The value of thinking small

Christmas is over and I’ve learned three things. One, increased food consumption lowers the center of gravity, secondly, stress created in men by panic gift shopping could be avoided but rarely is. Thirdly and most important, the new LED (light emitting diode) Christmas lights are marvelous and should be a part of a low energy lifestyle for everyone. Gone will be the spousal conflict in some households over the number of hours that Christmas lights are turned on. They are incredibly energy efficient and can be used indoors or outdoors.

Looking back many years, we traditionally used C-7 incandescent bulbs indoors and C9 bulbs outdoors. With 7 watts per bulb and 25 bulbs per string, these used a total of 175 watts per hour. More recently, mini lights were developed to reduce energy usage and they are much better. A string of 100 mini light bulbs uses .4 watts per bulb for an hourly usage of 40 watts. Now, we have the amazing LED lights that use .04 watts per bulb and a 100-bulb string will only use 4 watts per hour.

The approaching energy crisis can be solved by changing our lifestyle and by improved technology. LED Christmas lights are an example of improved technology that is uses 98% less energy than the original incandescent and 90% less energy than the reduced wattage mini lights.

If we assume that the average New Brunswicker has 200 Christmas lightbulbs turned on for 150 hours each December, then we can estimate the cost of each type of light. The old C7 incandescent would use 210 kWh a year or roughly $21 in annual expense. The minilights would use 12 kWh a year or $1.20 per year. What is absolutely incredible is that the 200 LED bulbs would use only 1.2 kWh’s in December and cost 12 cents a year to run. It becomes very clear that the C7’s or the outdoor C9’s that are still in use should be replaced by LED’s as soon as possible as the payback is just over one year. The payback going from minilights to LED is roughly 10 years assuming that the cost of a 100 bulb string is less than $12. Based on the increasing volume of LED sales, the price should decline in coming years.

Recently, there have been many light exchange programs sponsored by utilities and government: for example, in Nova Scotia, Ontario, BC, California, and other locales. Let’s take a look at why other areas have seen the light. With 250,000 households in New Brunswick having an average of 200 bulbs, then the provincial total is 50 million bulbs. I don’t think anyone could accurately estimate how many of each type there is but supposing that 40% are C7, 40% are minilights and 20% are LED. This means that C7 incandescent lights make up approximately 140 Megawatts of the December peak load. Incandescent Minilights would be 8 MW’s and LED’s would be .4 Megawatts. If there were a total conversion of lights to LED’s then the 148.4 peak MW’s would shrink to 2 Megawatts. Even if my assumptions are off a little, we can still see why Ontario and California, being stretched for generation capacity, have been so motivated to speed up the process of conversion to higher efficiency in appliances, CFL’s and Christmas lights.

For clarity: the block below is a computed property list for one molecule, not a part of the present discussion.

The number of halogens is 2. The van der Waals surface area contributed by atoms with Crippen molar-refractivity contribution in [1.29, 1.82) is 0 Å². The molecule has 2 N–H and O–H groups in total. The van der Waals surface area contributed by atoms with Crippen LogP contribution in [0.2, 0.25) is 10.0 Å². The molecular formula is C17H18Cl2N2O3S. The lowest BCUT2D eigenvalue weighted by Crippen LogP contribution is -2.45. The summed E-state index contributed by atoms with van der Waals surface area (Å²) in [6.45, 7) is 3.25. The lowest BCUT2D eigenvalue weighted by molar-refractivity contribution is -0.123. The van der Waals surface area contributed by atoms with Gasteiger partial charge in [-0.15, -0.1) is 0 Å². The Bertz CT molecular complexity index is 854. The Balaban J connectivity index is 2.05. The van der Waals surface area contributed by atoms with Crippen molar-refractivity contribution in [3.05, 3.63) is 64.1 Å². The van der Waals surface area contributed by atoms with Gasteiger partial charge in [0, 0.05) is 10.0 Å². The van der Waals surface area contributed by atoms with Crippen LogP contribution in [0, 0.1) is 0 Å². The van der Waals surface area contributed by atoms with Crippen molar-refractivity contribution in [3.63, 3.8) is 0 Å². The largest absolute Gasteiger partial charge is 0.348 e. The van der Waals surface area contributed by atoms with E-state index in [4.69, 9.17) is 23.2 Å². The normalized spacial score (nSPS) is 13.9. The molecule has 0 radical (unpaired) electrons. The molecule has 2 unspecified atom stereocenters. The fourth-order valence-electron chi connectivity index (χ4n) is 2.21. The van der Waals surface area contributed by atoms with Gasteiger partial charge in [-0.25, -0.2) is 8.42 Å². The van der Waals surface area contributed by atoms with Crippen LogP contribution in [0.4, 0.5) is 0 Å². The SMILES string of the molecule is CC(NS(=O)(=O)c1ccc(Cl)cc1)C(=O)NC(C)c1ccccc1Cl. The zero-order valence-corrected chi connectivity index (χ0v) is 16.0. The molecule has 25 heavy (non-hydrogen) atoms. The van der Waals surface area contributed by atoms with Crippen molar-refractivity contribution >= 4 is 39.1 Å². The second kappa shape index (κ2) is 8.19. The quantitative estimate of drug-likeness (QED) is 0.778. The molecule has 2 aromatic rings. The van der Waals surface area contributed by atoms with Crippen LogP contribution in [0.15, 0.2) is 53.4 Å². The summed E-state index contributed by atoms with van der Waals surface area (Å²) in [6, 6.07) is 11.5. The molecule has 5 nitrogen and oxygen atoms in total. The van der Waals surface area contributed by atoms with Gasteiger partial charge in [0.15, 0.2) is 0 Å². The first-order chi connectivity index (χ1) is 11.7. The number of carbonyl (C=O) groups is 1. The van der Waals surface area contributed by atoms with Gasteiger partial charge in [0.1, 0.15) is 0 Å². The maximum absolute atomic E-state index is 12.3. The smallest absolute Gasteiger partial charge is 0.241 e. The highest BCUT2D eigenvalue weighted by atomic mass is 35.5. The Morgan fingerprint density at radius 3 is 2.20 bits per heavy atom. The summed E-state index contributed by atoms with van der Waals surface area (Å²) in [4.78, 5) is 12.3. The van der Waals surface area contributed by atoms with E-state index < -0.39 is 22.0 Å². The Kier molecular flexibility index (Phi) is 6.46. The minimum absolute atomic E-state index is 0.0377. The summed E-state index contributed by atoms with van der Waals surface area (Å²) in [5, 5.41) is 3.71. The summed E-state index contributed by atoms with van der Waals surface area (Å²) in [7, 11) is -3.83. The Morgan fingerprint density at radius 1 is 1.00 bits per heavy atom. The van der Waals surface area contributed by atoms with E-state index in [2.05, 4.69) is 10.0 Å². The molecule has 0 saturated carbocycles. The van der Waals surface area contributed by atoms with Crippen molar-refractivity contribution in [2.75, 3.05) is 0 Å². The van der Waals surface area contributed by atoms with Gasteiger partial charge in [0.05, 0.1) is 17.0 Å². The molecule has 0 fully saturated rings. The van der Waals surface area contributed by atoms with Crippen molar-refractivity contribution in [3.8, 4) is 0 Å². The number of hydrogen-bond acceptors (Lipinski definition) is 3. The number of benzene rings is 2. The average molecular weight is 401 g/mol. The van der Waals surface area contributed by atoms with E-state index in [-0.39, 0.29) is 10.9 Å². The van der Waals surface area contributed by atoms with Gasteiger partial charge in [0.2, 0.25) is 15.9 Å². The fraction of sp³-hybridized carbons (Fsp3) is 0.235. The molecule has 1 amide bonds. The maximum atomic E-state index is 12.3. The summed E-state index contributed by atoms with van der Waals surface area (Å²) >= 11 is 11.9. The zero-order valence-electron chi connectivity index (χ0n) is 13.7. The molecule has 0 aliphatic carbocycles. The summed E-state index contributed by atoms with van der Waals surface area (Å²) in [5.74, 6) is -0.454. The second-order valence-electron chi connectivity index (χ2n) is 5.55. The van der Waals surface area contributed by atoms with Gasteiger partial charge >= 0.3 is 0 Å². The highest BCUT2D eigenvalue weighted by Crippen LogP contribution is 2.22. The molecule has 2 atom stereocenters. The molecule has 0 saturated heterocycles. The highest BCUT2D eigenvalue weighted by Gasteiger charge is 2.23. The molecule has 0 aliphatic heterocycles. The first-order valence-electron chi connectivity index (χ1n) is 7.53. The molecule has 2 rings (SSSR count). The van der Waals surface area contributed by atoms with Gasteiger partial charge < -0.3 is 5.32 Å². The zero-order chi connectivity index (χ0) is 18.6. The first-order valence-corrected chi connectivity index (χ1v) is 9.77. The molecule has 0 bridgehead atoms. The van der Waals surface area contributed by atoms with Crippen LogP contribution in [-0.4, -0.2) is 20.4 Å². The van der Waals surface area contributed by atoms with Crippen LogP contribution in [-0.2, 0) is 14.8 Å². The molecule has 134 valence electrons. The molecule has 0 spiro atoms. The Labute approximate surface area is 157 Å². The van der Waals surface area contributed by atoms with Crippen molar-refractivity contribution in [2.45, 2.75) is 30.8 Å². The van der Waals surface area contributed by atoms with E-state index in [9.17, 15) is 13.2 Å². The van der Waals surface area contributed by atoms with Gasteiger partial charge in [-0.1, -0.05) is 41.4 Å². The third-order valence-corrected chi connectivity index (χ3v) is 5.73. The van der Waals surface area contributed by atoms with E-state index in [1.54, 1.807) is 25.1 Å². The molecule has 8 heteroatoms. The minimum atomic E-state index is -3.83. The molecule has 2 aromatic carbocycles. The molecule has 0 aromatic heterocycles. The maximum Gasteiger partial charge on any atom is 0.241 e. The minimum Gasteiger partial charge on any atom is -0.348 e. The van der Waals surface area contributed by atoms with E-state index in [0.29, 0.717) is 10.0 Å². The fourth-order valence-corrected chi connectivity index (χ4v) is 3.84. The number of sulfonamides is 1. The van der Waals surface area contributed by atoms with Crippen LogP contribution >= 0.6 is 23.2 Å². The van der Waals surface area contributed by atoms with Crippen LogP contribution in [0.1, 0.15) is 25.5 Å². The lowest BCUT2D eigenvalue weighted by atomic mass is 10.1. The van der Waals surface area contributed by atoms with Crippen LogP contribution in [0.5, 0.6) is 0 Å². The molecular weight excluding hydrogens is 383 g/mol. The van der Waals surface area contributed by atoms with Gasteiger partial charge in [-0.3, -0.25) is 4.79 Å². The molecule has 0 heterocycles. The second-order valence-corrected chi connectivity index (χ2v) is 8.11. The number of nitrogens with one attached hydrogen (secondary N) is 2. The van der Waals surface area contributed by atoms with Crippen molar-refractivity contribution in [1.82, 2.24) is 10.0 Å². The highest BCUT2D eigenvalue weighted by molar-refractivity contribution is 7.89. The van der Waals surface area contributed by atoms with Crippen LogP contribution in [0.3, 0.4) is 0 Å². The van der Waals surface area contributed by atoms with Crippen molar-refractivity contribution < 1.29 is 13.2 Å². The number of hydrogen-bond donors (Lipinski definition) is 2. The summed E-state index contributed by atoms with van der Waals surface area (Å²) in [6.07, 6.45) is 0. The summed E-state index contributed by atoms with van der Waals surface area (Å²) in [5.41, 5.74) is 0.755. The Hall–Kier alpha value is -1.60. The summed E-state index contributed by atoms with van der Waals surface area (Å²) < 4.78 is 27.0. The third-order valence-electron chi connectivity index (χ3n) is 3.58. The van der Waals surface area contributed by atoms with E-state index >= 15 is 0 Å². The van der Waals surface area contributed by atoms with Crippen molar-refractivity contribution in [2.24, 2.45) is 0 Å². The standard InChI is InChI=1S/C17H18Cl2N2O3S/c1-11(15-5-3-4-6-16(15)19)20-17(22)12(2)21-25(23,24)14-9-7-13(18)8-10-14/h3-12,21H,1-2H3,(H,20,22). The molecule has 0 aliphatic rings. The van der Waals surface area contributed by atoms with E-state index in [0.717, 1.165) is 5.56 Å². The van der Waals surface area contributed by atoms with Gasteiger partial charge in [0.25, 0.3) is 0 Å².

What would be the reduction in greenhouse gases from a conversion program? The present load of 148,400 kW x 150 hours is 22.3 million kWh’s. After a conversion program, this would be 300,000 kWh’s for a reduction of 22 million kWh or 35,480 barrels of heavy oil ($2.6M at $75 / barrel). Reduction of generation at peak generally affect the most expensive sources and likely oil, which at recent prices, costs over 8 cents per kWh just for the fuel. This is close to 18,000 tons of CO2 reduction, which is almost .1% of the annual emissions in New Brunswick. This doesn’t get us to Kyoto targets but maybe a combination of many small programs and lifestyle change will get us to the right place. On the other hand, Steven Harper complaining about the previous government won’t get us anywhere. Does he have some new programs coming out soon to save his environmental soul?

Two assumptions that may affect above calculations should be noted. Reduction may not totally coincide with system peak. Two, some of the benefits of reduction in heat from the LED lights would be replaced by increased electric heat. However, many of the lights are placed outdoors where the heat is totally wasted. Many others are in homes heated by wood heat.

So how will the new Liberal government treat Christmas lights? Is there a place in the new energy plan locally for this remarkable technology that delivers savings for the utility, the customer and the environment?


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